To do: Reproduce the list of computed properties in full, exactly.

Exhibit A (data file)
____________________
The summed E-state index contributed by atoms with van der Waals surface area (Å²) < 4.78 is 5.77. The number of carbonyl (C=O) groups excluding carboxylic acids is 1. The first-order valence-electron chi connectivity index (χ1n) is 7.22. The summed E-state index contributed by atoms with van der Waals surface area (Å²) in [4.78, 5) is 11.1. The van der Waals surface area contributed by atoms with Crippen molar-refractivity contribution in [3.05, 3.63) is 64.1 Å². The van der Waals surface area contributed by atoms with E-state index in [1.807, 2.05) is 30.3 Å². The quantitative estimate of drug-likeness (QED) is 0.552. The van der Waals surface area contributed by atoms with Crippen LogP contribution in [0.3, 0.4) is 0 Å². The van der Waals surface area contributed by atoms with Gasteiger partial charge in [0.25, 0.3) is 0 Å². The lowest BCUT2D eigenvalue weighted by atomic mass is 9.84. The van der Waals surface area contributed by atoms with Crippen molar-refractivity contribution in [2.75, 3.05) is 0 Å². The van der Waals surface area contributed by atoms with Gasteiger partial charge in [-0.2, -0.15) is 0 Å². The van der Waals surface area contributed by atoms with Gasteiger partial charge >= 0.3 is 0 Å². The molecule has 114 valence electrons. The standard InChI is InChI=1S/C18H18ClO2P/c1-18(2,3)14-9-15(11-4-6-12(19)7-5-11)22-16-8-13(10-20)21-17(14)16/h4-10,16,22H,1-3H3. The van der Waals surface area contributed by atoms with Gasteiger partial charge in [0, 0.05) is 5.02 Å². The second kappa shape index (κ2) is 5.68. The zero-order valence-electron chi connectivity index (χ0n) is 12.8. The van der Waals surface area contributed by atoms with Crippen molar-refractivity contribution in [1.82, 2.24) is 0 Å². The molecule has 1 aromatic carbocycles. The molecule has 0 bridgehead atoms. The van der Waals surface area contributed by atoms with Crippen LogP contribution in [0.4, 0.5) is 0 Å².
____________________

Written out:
The summed E-state index contributed by atoms with van der Waals surface area (Å²) < 4.78 is 5.77. The number of carbonyl (C=O) groups excluding carboxylic acids is 1. The first-order valence-electron chi connectivity index (χ1n) is 7.22. The summed E-state index contributed by atoms with van der Waals surface area (Å²) in [4.78, 5) is 11.1. The van der Waals surface area contributed by atoms with Crippen molar-refractivity contribution in [3.05, 3.63) is 64.1 Å². The van der Waals surface area contributed by atoms with E-state index in [1.807, 2.05) is 30.3 Å². The quantitative estimate of drug-likeness (QED) is 0.552. The van der Waals surface area contributed by atoms with Crippen LogP contribution in [0.3, 0.4) is 0 Å². The van der Waals surface area contributed by atoms with Gasteiger partial charge in [0.25, 0.3) is 0 Å². The lowest BCUT2D eigenvalue weighted by atomic mass is 9.84. The van der Waals surface area contributed by atoms with Crippen molar-refractivity contribution in [2.75, 3.05) is 0 Å². The van der Waals surface area contributed by atoms with Gasteiger partial charge in [-0.2, -0.15) is 0 Å². The van der Waals surface area contributed by atoms with Gasteiger partial charge >= 0.3 is 0 Å². The molecule has 114 valence electrons. The standard InChI is InChI=1S/C18H18ClO2P/c1-18(2,3)14-9-15(11-4-6-12(19)7-5-11)22-16-8-13(10-20)21-17(14)16/h4-10,16,22H,1-3H3. The van der Waals surface area contributed by atoms with Gasteiger partial charge in [0, 0.05) is 5.02 Å². The second kappa shape index (κ2) is 5.68. The zero-order valence-electron chi connectivity index (χ0n) is 12.8. The van der Waals surface area contributed by atoms with Crippen molar-refractivity contribution in [1.82, 2.24) is 0 Å². The molecule has 1 aromatic carbocycles. The molecule has 0 bridgehead atoms. The van der Waals surface area contributed by atoms with Crippen LogP contribution in [0.4, 0.5) is 0 Å².